The Fed uses the CPI to determine whether economic policies need to be modified to prevent inflation. In the past, when recognizing inflation was on the horizon, the Fed used contractionary monetary policy to slow economic growth. It changed the fed funds rate to make loans more expensive, which tightened the money supply–the total amount of credit allowed into the market.

Slowed economic growth and demand put downward pressure on prices and returned the economy to a healthy growth rate of 2% to 3% a year.

However, on Aug. 27, 2020, the Federal Reserve announced a change–it will allow a target inflation rate of more than 2% to help ensure maximum employment. Over time, 2% inflation growth is preferred, but the Fed is willing to allow higher rates if inflation has been low for a while.

How the CPI Affects Other Government Agencies

The government uses the CPI to improve benefit levels for recipients of Social Security and other government programs.

How the CPI Affects Housing and Investments

Landlords use the CPI forecasts to determine future rent increases in contracts.

An increased CPI can depress bond prices. All fixed-income investments lose value during inflation. As a result, investors demand higher yields on these investments to make up for the loss in value.

These yield demands can increase interest rates, which then increases costs for businesses borrowing money to expand. The net effect is a decrease in earnings, which depresses the stock market.

Core CPI

The CPI measures two commodities with wild price swings–food, and energy commodities such as oil and gasoline. These products are traded constantly on the commodities market. Traders can bid prices up or down based on news, such as wars in oil-producing countries or droughts. As a result, the CPI often reflects these price swings.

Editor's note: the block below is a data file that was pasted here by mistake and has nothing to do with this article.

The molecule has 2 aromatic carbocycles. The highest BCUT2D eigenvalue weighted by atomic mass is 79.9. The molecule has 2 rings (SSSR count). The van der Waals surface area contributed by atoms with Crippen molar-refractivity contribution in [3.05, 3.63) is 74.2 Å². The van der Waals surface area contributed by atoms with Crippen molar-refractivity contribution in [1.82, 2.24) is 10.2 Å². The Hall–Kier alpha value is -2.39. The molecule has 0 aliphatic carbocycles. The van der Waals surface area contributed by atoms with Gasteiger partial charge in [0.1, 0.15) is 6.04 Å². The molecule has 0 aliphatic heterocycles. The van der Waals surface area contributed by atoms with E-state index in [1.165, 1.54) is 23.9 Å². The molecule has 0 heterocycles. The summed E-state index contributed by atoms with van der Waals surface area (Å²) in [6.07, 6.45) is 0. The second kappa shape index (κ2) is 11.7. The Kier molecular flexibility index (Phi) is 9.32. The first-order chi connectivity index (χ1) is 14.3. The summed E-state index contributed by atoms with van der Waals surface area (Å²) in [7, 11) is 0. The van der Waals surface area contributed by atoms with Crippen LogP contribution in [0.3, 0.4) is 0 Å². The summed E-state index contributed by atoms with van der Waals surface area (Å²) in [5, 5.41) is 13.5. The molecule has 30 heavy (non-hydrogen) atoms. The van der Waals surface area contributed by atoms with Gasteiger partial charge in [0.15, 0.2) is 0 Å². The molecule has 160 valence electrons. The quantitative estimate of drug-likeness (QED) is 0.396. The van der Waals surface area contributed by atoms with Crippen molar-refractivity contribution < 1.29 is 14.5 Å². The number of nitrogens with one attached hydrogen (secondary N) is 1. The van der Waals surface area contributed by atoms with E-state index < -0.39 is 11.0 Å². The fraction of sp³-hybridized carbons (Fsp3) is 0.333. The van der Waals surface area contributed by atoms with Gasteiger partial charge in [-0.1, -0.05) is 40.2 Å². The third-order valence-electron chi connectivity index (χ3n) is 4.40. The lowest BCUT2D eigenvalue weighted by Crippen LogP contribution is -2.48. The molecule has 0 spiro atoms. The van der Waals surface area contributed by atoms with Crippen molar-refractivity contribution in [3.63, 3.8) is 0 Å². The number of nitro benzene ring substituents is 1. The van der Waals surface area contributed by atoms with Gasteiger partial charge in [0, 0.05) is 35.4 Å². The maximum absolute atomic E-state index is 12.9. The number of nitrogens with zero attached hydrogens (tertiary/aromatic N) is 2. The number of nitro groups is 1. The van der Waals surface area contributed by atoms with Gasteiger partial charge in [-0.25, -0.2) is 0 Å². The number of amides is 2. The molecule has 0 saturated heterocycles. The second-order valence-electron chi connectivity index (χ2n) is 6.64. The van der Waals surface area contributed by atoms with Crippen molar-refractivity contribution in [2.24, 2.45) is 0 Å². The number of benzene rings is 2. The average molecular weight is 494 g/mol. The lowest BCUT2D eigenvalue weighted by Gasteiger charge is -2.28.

The core CPI solves the problem of volatile food and energy prices by excluding food and energy. In the past, the Fed considered core CPI when deciding whether to raise the fed funds rate. The core CPI is useful because food, oil, and gas prices are volatile, and the Fed's tools are slow-acting. 

For example, inflation could be high if gas prices have risen. But the Fed didn't react until those increases impacted the prices of other goods and services.

August 2020 CPI

The August 2020 CPI doesn't indicate any threat from inflation. For the last several decades, low-cost Chinese imports and technology improvements have kept prices down.

Second, the Great Recession's depressed economic growth lowered demand and prevented businesses from raising prices. Instead, businesses cut costs, resulting in high unemployment. After the recession, the Fed gradually increased interest rates to keep inflation at bay.

In 2020, the Fed lowered rates to combat the 2020 recession, when the COVID-19 pandemic kept people at home, decreasing demand. This initially triggered a mild deflation.

Historical CPI

The U.S. inflation rate by year shows that inflation used to be much worse. In 1946, inflation hit a record annual high of 18.1%, due to an overheated economy resulting from World War II.

Inflation next broke a record in 1974, when it hit 12.3% while the economy contracted 0.5%. That anomaly is called stagflation.

Deflation occurred in 1932 when prices fell a record 10.3%. Congress had imposed the Smoot-Hawley Tariff two years earlier, which created a trade war that lowered prices and worsened the Great Depression.

Inflation Calculator

The BLS publishes a handy inflation calculator. You can plug in the dollar value for any year from 1913 to the present, and it will tell you what it's worth for any year from 1913 to the present. It uses the average Consumer Price Index for that calendar year. For the current year, it uses the latest monthly index. 

Article Sources